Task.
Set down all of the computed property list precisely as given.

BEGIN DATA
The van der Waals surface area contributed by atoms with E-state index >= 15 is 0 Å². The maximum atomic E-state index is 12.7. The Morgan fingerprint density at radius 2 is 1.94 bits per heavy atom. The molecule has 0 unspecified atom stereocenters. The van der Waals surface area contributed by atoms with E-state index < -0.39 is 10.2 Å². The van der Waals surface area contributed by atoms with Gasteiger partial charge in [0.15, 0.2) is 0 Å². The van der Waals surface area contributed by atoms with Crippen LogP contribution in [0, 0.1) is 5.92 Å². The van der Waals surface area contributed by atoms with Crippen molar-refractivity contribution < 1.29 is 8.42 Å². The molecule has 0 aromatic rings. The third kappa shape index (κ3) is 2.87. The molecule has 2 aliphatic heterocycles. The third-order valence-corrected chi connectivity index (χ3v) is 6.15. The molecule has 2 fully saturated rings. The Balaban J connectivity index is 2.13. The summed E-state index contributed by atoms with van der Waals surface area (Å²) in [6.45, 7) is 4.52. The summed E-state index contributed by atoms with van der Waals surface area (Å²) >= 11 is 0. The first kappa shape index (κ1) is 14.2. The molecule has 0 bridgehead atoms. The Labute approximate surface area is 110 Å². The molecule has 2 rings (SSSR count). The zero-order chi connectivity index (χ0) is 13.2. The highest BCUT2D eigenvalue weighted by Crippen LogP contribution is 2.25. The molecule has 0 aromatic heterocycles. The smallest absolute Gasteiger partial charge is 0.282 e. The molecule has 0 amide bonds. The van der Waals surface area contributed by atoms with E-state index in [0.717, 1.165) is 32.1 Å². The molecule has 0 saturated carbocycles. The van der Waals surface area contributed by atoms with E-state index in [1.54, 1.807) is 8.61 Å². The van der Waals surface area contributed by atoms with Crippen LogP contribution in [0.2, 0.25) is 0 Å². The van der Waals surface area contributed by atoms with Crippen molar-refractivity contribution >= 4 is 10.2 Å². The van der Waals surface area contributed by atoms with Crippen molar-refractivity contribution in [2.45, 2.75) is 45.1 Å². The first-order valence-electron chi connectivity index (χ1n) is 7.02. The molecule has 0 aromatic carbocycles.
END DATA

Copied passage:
The van der Waals surface area contributed by atoms with E-state index >= 15 is 0 Å². The maximum atomic E-state index is 12.7. The Morgan fingerprint density at radius 2 is 1.94 bits per heavy atom. The molecule has 0 unspecified atom stereocenters. The van der Waals surface area contributed by atoms with E-state index < -0.39 is 10.2 Å². The van der Waals surface area contributed by atoms with Gasteiger partial charge in [0.15, 0.2) is 0 Å². The van der Waals surface area contributed by atoms with Crippen LogP contribution in [0, 0.1) is 5.92 Å². The van der Waals surface area contributed by atoms with Crippen molar-refractivity contribution < 1.29 is 8.42 Å². The molecule has 0 aromatic rings. The third kappa shape index (κ3) is 2.87. The molecule has 2 aliphatic heterocycles. The third-order valence-corrected chi connectivity index (χ3v) is 6.15. The molecule has 2 fully saturated rings. The Balaban J connectivity index is 2.13. The summed E-state index contributed by atoms with van der Waals surface area (Å²) in [6.45, 7) is 4.52. The summed E-state index contributed by atoms with van der Waals surface area (Å²) >= 11 is 0. The first kappa shape index (κ1) is 14.2. The molecule has 0 bridgehead atoms. The Labute approximate surface area is 110 Å². The molecule has 2 rings (SSSR count). The zero-order chi connectivity index (χ0) is 13.2. The highest BCUT2D eigenvalue weighted by Crippen LogP contribution is 2.25. The molecule has 0 aromatic heterocycles. The smallest absolute Gasteiger partial charge is 0.282 e. The molecule has 0 amide bonds. The van der Waals surface area contributed by atoms with E-state index in [0.717, 1.165) is 32.1 Å². The molecule has 0 saturated carbocycles. The van der Waals surface area contributed by atoms with E-state index in [1.54, 1.807) is 8.61 Å². The van der Waals surface area contributed by atoms with Crippen LogP contribution in [0.2, 0.25) is 0 Å². The van der Waals surface area contributed by atoms with Crippen molar-refractivity contribution >= 4 is 10.2 Å². The van der Waals surface area contributed by atoms with Crippen molar-refractivity contribution in [2.45, 2.75) is 45.1 Å². The first-order valence-electron chi connectivity index (χ1n) is 7.02. The molecule has 0 aromatic carbocycles.